The offence of being Iddle and Disorderly is one of the strong weapons that African dictatorial regimes use to suppress political dissent and agitation.
It mostly targets the unemployed youth who are the major victims of poor economic mismanagement that leaves them with no economic prospects.
This law gives the police powers to arrest anyone whom they suspect could be in some public place with the aim of airing out his graviences against the regime.
To disguise this, the police after areesting the victins they prefer against them crininal charges of being idle and disorderly.
In Uganda, the military regime often carries out security swoops in urban centres to arrest and detain youths on the pretext of improving security. Even at a local level of a lsmall police post and individual police officers often carry out security swoops in their areas of operation where they arrest and detain such youths simply as a way of generating some cash to boost their meagre salaries.
During and at the conclusion of such security swoops, those victims who can afford to instantly buy their freedom are set free before they even reach the police post or station; those who can't afford to pay instantly are taken to the police station from where they are assisted to make telephone contacts with their relatives and friends who bring the money to pay for their freedom; while those who can't afford to buy their freedom are either detained without trial and later released or taken to court on charges of being Idle and Disorderly and remanded.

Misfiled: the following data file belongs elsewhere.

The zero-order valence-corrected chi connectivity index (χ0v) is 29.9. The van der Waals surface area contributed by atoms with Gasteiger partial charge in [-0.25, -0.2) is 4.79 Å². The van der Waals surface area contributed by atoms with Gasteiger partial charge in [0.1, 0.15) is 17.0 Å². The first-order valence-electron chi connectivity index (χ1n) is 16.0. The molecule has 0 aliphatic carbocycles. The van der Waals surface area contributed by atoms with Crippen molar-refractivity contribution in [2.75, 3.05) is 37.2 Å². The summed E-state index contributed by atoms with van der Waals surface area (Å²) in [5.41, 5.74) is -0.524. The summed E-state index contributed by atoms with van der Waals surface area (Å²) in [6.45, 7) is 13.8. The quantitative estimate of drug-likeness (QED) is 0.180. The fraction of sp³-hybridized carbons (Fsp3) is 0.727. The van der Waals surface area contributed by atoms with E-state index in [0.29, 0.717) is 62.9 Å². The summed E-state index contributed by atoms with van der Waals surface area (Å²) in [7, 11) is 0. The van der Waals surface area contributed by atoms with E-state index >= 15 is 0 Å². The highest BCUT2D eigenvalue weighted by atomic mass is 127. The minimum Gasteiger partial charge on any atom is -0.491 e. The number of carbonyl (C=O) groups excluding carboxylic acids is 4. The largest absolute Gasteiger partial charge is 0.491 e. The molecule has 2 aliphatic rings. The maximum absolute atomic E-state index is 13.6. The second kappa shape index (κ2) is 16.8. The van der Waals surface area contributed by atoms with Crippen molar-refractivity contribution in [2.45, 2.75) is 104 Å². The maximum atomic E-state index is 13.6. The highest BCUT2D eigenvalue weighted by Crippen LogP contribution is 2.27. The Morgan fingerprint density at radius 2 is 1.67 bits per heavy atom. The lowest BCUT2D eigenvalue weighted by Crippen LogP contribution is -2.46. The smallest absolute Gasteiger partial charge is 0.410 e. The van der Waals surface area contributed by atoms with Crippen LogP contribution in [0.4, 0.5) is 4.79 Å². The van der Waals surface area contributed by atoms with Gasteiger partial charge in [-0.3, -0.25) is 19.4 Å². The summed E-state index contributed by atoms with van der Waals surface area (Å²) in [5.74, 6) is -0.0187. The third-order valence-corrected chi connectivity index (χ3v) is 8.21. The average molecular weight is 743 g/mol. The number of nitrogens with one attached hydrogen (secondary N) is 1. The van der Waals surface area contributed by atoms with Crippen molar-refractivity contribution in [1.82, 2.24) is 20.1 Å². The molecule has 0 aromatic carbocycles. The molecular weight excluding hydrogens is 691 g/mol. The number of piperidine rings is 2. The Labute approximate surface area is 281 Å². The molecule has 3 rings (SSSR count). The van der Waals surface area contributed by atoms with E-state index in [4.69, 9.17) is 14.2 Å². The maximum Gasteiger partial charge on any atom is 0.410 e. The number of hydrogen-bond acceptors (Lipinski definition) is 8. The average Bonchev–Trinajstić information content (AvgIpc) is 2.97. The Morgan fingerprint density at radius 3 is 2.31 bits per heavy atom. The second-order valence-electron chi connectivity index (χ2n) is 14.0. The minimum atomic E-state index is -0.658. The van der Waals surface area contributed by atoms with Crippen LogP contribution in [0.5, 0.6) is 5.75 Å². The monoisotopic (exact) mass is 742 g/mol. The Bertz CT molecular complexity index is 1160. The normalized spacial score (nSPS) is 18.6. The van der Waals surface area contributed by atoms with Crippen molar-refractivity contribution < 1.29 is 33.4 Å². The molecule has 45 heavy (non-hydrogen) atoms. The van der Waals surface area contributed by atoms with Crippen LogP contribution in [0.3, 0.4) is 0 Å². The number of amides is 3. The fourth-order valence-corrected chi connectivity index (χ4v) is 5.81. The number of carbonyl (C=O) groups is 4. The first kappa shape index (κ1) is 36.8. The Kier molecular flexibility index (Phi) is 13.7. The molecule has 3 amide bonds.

Among those arrested in such security swoops are both petty and hardcore criminals but because of the I'll motive behind the whole plan, they often get away with their criminality hence the escalation of crime.
In all the ongoing arrests of youths in different parts of Uganda, the regime police has only one substantive criminal charge - Idle and Disorderly.
This is the charge that is used on such victims because freedom of assembly and peaceful protests are guaranteed by the constitution.
During the campaigns for the just concluded presidential campaigns, Museveni decreed that the police should stop arresting Ugandans on charges of being idle and disorderly. He argued that: "......how can one be idle and disorderly in his own country."
Obviously as the main beneficiary, he was not being sincere in his decree but was simply playing populism in order to win over the urban unemployed youths' vote.
Otherwise, that law which is only applicable to urban centres will have to remain in place. On the other hand, he may have to rebrand it moreover he already enacted other laws that allow his repressive police to arrest and detain in the name of state security.
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